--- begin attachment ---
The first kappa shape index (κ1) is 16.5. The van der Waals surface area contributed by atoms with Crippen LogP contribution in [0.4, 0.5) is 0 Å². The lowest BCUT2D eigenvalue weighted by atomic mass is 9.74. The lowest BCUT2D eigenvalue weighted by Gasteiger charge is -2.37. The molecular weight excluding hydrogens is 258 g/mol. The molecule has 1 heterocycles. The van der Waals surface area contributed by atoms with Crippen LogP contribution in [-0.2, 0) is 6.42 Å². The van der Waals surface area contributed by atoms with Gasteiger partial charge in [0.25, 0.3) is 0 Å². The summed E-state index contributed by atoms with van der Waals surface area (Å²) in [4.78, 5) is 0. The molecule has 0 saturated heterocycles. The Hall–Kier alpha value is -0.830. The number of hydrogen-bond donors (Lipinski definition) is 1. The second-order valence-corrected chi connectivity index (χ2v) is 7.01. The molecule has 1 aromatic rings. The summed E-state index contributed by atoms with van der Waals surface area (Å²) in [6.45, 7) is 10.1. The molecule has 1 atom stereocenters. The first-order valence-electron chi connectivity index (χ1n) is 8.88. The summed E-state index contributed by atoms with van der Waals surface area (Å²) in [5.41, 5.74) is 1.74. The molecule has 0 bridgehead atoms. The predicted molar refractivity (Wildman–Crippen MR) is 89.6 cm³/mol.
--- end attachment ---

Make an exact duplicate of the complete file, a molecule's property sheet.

The first kappa shape index (κ1) is 16.5. The van der Waals surface area contributed by atoms with Crippen LogP contribution in [0.4, 0.5) is 0 Å². The lowest BCUT2D eigenvalue weighted by atomic mass is 9.74. The lowest BCUT2D eigenvalue weighted by Gasteiger charge is -2.37. The molecular weight excluding hydrogens is 258 g/mol. The molecule has 1 heterocycles. The van der Waals surface area contributed by atoms with Crippen LogP contribution in [-0.2, 0) is 6.42 Å². The van der Waals surface area contributed by atoms with Gasteiger partial charge in [0.25, 0.3) is 0 Å². The summed E-state index contributed by atoms with van der Waals surface area (Å²) in [4.78, 5) is 0. The molecule has 0 saturated heterocycles. The Hall–Kier alpha value is -0.830. The number of hydrogen-bond donors (Lipinski definition) is 1. The second-order valence-corrected chi connectivity index (χ2v) is 7.01. The molecule has 1 aromatic rings. The summed E-state index contributed by atoms with van der Waals surface area (Å²) in [6.45, 7) is 10.1. The molecule has 1 atom stereocenters. The first-order valence-electron chi connectivity index (χ1n) is 8.88. The summed E-state index contributed by atoms with van der Waals surface area (Å²) in [5.41, 5.74) is 1.74. The molecule has 0 bridgehead atoms. The predicted molar refractivity (Wildman–Crippen MR) is 89.6 cm³/mol.